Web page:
Bloodsucking Fiends: A Love Story by Christopher Moore. Perennial, 1995
You Suck: A Love Story by Christopher Moore. Harper, 2007
|Sitting in my lair and pondering the state of vampire fiction today, I’m struck by the fact that the most popular titles target female readers. In fact, nearly 25 percent of the books in the romance section appear to have hunky vamp men lounging on their covers. Not only do Meyer and Harris dream up some particularly succulent straight male vampires, but the books approach dating, child-bearing (ick), and sex from a purely female perspective. I’m not saying that men won’t enjoy them, but I haven’t recommended these vampy romances to my three brothers either. Christopher Moore’s Bloodsucking Fiends, on the other hand, I would recommend to anyone. First, it’s hilarious. And second, instead of having a human female protagonist who dreamily crushes on a male vampire, Moore introduces Jody Stroud, a 26 year-old newbie vampire, who scares and titillates everyone around her. (She’s also brilliant at delivering sarcastic zingers.)
Walking home from work in San Francisco, Jody experiences one of the most bizarre muggings ever:
A man attacked me, choked me, bit my neck, burned my hand, then stuffed my shirt full of money and put a dumpster on me and now I can see heat and hear fog. I’ve won Satan’s lottery.
Quickly figuring out that she can no longer stand in sunshine without being burned to death, Jody realizes she needs a new apartment that has a bedroom without windows. (With hotels, she runs the risk of the cleaning staff inadvertently incinerating her.) Chucking her insensitive stock-broker boyfriend aside with her newfound powers, Jody goes off in search of a minion. She finds C. Thomas Flood.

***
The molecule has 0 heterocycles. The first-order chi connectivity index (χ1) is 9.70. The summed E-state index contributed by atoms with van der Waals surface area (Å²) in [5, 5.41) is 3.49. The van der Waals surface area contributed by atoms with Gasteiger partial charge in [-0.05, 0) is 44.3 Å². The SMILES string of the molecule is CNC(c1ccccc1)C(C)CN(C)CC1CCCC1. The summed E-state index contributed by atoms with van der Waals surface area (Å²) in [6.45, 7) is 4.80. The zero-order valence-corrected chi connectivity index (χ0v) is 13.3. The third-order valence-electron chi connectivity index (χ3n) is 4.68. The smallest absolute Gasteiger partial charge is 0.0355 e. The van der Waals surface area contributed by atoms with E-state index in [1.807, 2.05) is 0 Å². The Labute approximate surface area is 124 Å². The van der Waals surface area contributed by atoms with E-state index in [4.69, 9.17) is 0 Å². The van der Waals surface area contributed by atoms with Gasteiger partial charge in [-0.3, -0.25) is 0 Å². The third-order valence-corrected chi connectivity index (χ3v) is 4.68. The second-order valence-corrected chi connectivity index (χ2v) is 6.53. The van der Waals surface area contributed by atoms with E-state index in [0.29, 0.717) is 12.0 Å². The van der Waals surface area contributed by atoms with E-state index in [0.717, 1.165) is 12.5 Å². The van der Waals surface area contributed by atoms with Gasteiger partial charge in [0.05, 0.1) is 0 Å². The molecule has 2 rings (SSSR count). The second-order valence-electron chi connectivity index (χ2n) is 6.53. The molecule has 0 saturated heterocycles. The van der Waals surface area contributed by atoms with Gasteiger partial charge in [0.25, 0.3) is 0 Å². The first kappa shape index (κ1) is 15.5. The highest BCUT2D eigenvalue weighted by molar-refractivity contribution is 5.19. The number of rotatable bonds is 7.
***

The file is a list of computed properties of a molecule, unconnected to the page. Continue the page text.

19-year-old Tommy has just arrived to San Francisco from Indiana – he only has a place (bunking with five Chinese illegal immigrants) because a sympathetic bystander took pity on him:
Wong looked at Tommy, standing there next to his burning car with a suitcase and a typewriter case. He looked at Tommy’s open, hopeful smile, his thin face and mop of dark hair, and the English word, “victim” rose in his mind in twenty-point type—part of an item on page 3 of The Chronicle: ‘Victim Found in Tenderloin, Beaten to Death With Typewriter.’ Wong sighed heavily. He liked reading The Chronicle each day, and he didn’t want to skip page 3 until the tragedy had passed.